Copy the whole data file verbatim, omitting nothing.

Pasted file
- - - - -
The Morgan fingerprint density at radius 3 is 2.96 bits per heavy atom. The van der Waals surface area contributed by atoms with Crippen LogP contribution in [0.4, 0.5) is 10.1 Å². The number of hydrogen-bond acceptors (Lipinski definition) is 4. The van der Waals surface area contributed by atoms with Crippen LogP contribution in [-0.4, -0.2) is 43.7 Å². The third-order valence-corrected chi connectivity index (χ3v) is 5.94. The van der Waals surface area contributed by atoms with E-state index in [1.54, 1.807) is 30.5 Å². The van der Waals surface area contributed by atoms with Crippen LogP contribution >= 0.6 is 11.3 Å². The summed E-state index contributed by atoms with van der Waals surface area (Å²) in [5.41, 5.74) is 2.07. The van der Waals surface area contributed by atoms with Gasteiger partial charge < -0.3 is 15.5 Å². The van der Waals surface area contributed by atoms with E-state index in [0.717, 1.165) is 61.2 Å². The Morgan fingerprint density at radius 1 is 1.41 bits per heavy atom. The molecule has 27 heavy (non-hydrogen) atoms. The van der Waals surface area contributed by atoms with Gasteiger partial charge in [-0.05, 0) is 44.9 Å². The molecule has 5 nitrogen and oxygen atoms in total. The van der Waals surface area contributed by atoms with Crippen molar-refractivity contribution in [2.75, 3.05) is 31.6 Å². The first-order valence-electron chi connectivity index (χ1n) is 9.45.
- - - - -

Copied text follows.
The Morgan fingerprint density at radius 3 is 2.96 bits per heavy atom. The van der Waals surface area contributed by atoms with Crippen LogP contribution in [0.4, 0.5) is 10.1 Å². The number of hydrogen-bond acceptors (Lipinski definition) is 4. The van der Waals surface area contributed by atoms with Crippen LogP contribution in [-0.4, -0.2) is 43.7 Å². The third-order valence-corrected chi connectivity index (χ3v) is 5.94. The van der Waals surface area contributed by atoms with E-state index in [1.54, 1.807) is 30.5 Å². The van der Waals surface area contributed by atoms with Crippen LogP contribution >= 0.6 is 11.3 Å². The summed E-state index contributed by atoms with van der Waals surface area (Å²) in [5.41, 5.74) is 2.07. The van der Waals surface area contributed by atoms with Gasteiger partial charge < -0.3 is 15.5 Å². The van der Waals surface area contributed by atoms with E-state index in [0.717, 1.165) is 61.2 Å². The Morgan fingerprint density at radius 1 is 1.41 bits per heavy atom. The molecule has 27 heavy (non-hydrogen) atoms. The van der Waals surface area contributed by atoms with Gasteiger partial charge in [-0.05, 0) is 44.9 Å². The molecule has 5 nitrogen and oxygen atoms in total. The van der Waals surface area contributed by atoms with Crippen molar-refractivity contribution in [2.75, 3.05) is 31.6 Å². The first-order valence-electron chi connectivity index (χ1n) is 9.45.